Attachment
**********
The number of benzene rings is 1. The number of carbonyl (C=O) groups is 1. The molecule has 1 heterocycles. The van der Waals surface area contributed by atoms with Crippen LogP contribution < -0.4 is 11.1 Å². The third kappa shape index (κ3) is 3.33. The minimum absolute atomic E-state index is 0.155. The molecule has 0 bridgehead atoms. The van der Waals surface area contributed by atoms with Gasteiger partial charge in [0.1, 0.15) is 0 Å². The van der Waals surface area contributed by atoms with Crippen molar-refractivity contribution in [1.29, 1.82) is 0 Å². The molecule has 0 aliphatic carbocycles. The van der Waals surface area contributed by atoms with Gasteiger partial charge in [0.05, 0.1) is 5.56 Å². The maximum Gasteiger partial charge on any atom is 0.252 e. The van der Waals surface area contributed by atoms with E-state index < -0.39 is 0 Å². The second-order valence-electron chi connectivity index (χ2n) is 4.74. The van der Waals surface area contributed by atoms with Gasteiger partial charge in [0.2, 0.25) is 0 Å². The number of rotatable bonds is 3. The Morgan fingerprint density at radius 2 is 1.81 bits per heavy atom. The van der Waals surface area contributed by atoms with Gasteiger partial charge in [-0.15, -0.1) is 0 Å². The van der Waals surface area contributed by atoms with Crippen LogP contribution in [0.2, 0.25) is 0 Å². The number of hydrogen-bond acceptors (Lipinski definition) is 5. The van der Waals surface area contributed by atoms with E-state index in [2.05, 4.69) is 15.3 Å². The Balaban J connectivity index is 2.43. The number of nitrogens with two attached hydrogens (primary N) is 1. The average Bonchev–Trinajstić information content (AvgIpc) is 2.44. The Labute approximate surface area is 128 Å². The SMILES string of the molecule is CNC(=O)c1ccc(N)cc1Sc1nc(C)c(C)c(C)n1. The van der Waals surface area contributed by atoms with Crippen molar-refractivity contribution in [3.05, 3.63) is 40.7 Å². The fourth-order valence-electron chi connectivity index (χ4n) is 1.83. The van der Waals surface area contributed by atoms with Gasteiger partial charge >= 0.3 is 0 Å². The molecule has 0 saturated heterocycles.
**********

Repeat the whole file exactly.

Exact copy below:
The number of benzene rings is 1. The number of carbonyl (C=O) groups is 1. The molecule has 1 heterocycles. The van der Waals surface area contributed by atoms with Crippen LogP contribution < -0.4 is 11.1 Å². The third kappa shape index (κ3) is 3.33. The minimum absolute atomic E-state index is 0.155. The molecule has 0 bridgehead atoms. The van der Waals surface area contributed by atoms with Gasteiger partial charge in [0.1, 0.15) is 0 Å². The van der Waals surface area contributed by atoms with Crippen molar-refractivity contribution in [1.29, 1.82) is 0 Å². The molecule has 0 aliphatic carbocycles. The van der Waals surface area contributed by atoms with Gasteiger partial charge in [0.05, 0.1) is 5.56 Å². The maximum Gasteiger partial charge on any atom is 0.252 e. The van der Waals surface area contributed by atoms with E-state index < -0.39 is 0 Å². The second-order valence-electron chi connectivity index (χ2n) is 4.74. The van der Waals surface area contributed by atoms with Gasteiger partial charge in [0.2, 0.25) is 0 Å². The number of rotatable bonds is 3. The Morgan fingerprint density at radius 2 is 1.81 bits per heavy atom. The van der Waals surface area contributed by atoms with Gasteiger partial charge in [-0.15, -0.1) is 0 Å². The van der Waals surface area contributed by atoms with Crippen LogP contribution in [0.2, 0.25) is 0 Å². The number of hydrogen-bond acceptors (Lipinski definition) is 5. The van der Waals surface area contributed by atoms with E-state index in [2.05, 4.69) is 15.3 Å². The Balaban J connectivity index is 2.43. The number of nitrogens with two attached hydrogens (primary N) is 1. The average Bonchev–Trinajstić information content (AvgIpc) is 2.44. The Labute approximate surface area is 128 Å². The SMILES string of the molecule is CNC(=O)c1ccc(N)cc1Sc1nc(C)c(C)c(C)n1. The van der Waals surface area contributed by atoms with Crippen molar-refractivity contribution in [3.05, 3.63) is 40.7 Å². The fourth-order valence-electron chi connectivity index (χ4n) is 1.83. The van der Waals surface area contributed by atoms with Gasteiger partial charge >= 0.3 is 0 Å². The molecule has 0 saturated heterocycles.